Tablets, chips share early limelight at CES

Tablets are taking center stage at CES, at least so far, but big announcements from Microsoft and buzz around chips are also in the limelight.

About 100 new tablets are expected to be on display at the show this year. Asustek kicked off the tablet announcements, unveiling four on Tuesday, including the Eee Pad Slider that uses the Honeycomb version of Android, the first designed for tablets. Another from Asustek, the Eee Slate E121, runs Microsoft’s Windows 7.

Lenovo is showing off its first tablet, the LePad, and said it has plans to launch more tablets later this year. The LePad runs Android 2.2 and will initially be offered in China. The company hasn’t yet decided if it will sell it elsewhere.

Toshiba demonstrated a tablet that doesn’t yet have a name. The demo device runs Android 2.2 but Toshiba hopes to update it to Honeycomb for the launch, expected around the second quarter.

The second largest tablet vendor, Samsung, announced a Wi-Fi- only Galaxy Tab, which includes a 7-inch screen, and runs on Android 2.2. The company already offers a Galaxy Tab which includes Wi-Fi and 3G. It will be available for purchase in the U.S. in the first quarter of 2011, but further details were not provided.

Samsung also announced the sleek 9 Series ultraportable laptop, which has been termed a Macbook Air killer. The laptop includes a 13.3-inch screen, weighs less than 3 pounds, and is only 0.64 inches thick. And like the Macbook Air, it is also expensive, priced at $1,599. It will be available in Spring.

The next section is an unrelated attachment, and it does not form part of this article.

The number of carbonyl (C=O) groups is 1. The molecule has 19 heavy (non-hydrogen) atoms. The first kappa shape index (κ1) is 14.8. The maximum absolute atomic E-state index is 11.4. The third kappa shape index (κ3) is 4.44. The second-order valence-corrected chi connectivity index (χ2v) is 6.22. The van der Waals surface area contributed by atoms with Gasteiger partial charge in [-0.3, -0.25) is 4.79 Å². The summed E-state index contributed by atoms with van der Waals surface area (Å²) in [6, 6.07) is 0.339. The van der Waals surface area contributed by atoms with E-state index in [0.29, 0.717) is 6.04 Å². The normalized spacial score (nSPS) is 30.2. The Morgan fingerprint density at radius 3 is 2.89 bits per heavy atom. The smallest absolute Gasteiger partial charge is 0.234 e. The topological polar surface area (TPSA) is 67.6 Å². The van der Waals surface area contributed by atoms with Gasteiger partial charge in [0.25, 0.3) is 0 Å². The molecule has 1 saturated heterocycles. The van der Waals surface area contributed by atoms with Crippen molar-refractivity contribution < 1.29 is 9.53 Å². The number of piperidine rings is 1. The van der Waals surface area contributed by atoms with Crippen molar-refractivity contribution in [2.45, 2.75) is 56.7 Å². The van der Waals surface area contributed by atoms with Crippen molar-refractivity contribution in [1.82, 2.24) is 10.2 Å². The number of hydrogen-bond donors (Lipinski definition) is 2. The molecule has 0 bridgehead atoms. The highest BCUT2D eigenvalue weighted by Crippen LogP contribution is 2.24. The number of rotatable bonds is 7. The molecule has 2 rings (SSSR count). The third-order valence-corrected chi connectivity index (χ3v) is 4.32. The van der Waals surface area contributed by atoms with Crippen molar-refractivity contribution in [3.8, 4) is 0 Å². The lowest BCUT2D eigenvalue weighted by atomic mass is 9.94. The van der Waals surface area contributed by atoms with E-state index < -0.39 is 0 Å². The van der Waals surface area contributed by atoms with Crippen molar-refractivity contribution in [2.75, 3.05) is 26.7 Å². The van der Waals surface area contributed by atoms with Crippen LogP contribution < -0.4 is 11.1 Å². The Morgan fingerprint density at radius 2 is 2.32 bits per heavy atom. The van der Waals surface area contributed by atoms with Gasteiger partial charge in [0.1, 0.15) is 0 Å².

A new tablet player, Motorola, showed the Xoom, which has a 10.1-inch touchscreen and runs on the Google’s Android 3.0, formerly called Honeycomb. The tablet will launch as a 3G/Wi-Fi device by the end of March, and upgrade to 4G LTE in the upcoming quarter. The device will perhaps be the first Android 3.0 tablet on the market. Pricing information was not provided.

In chip news, Intel unveiled Sandy Bridge. The family of chips will include dual-core, quad-core, 6-core and 8-core chips primarily for desktops and laptops.

Taiwanese electronics maker Micro-Star International on Tuesday was one of the first at CES to unveil laptops and motherboards with the new Intel processors. HP and Lenovo have already announced PCs based on the Sandy Bridge chips.

Intel also said that more than 100 tablets using its Oak Trail chips are being designed with some due to ship in the first half of this year. The chips were designed specifically for tablets, a market in which Intel trails Arm.

But in a blow to Intel, Microsoft announced at CES that its next version of the Windows operating system will run on Arm processors. Microsoft’s desktop OS has run only on X86-type processors from Intel and Advanced Micro Devices. But those chips tend to use more power than Arm processors that power tablets and mobile phones.

A Windows OS based on Arm could better position Microsoft to pursue the tablet market, where it lags behind trendsetter Apple and Android, which continues to grow in market share.

One CPU that will support Arm-based Windows will be Nvidia’s new CPUs for PCs and servers, which were announced on Wednesday and are code-named Denver. The CPUs aim to break the Wintel hegemony, and place the Arm architecture at the top of the PC ladder.

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